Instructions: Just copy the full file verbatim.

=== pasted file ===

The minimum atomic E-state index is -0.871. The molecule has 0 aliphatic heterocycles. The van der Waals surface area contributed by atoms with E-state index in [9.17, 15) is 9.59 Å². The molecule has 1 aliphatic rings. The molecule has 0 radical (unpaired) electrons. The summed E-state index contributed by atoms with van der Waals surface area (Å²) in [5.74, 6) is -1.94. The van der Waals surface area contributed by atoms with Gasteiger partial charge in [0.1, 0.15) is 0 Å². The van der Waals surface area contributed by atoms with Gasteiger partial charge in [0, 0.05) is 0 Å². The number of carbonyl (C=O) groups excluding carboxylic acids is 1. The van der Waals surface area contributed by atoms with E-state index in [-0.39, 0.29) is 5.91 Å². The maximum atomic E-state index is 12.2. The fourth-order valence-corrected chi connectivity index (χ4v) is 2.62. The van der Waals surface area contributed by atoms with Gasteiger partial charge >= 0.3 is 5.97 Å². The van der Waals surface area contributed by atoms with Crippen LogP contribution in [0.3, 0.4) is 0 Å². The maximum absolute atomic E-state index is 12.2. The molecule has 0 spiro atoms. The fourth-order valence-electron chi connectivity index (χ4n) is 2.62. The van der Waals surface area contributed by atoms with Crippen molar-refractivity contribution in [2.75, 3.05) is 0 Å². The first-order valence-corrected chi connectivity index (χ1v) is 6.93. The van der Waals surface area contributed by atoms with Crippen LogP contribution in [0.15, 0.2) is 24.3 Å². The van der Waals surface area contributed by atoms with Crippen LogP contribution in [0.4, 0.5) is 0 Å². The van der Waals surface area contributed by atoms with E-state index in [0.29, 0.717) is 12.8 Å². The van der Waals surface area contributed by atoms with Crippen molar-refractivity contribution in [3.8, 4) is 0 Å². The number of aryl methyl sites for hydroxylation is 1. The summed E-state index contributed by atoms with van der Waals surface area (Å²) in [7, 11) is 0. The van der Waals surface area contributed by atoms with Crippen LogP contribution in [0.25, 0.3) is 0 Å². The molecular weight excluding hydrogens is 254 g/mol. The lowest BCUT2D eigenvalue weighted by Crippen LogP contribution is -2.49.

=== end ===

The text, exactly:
The minimum atomic E-state index is -0.871. The molecule has 0 aliphatic heterocycles. The van der Waals surface area contributed by atoms with E-state index in [9.17, 15) is 9.59 Å². The molecule has 1 aliphatic rings. The molecule has 0 radical (unpaired) electrons. The summed E-state index contributed by atoms with van der Waals surface area (Å²) in [5.74, 6) is -1.94. The van der Waals surface area contributed by atoms with Gasteiger partial charge in [0.1, 0.15) is 0 Å². The van der Waals surface area contributed by atoms with Gasteiger partial charge in [0, 0.05) is 0 Å². The number of carbonyl (C=O) groups excluding carboxylic acids is 1. The van der Waals surface area contributed by atoms with E-state index in [-0.39, 0.29) is 5.91 Å². The maximum atomic E-state index is 12.2. The fourth-order valence-corrected chi connectivity index (χ4v) is 2.62. The van der Waals surface area contributed by atoms with Gasteiger partial charge >= 0.3 is 5.97 Å². The van der Waals surface area contributed by atoms with Crippen LogP contribution in [0.3, 0.4) is 0 Å². The maximum absolute atomic E-state index is 12.2. The molecule has 0 spiro atoms. The fourth-order valence-electron chi connectivity index (χ4n) is 2.62. The van der Waals surface area contributed by atoms with Crippen molar-refractivity contribution in [2.75, 3.05) is 0 Å². The first-order valence-corrected chi connectivity index (χ1v) is 6.93. The van der Waals surface area contributed by atoms with Crippen LogP contribution in [0.15, 0.2) is 24.3 Å². The van der Waals surface area contributed by atoms with Crippen LogP contribution in [0.4, 0.5) is 0 Å². The van der Waals surface area contributed by atoms with E-state index in [0.29, 0.717) is 12.8 Å². The van der Waals surface area contributed by atoms with Crippen molar-refractivity contribution in [3.8, 4) is 0 Å². The number of aryl methyl sites for hydroxylation is 1. The summed E-state index contributed by atoms with van der Waals surface area (Å²) in [7, 11) is 0. The van der Waals surface area contributed by atoms with Crippen LogP contribution in [0.25, 0.3) is 0 Å². The molecular weight excluding hydrogens is 254 g/mol. The lowest BCUT2D eigenvalue weighted by Crippen LogP contribution is -2.49.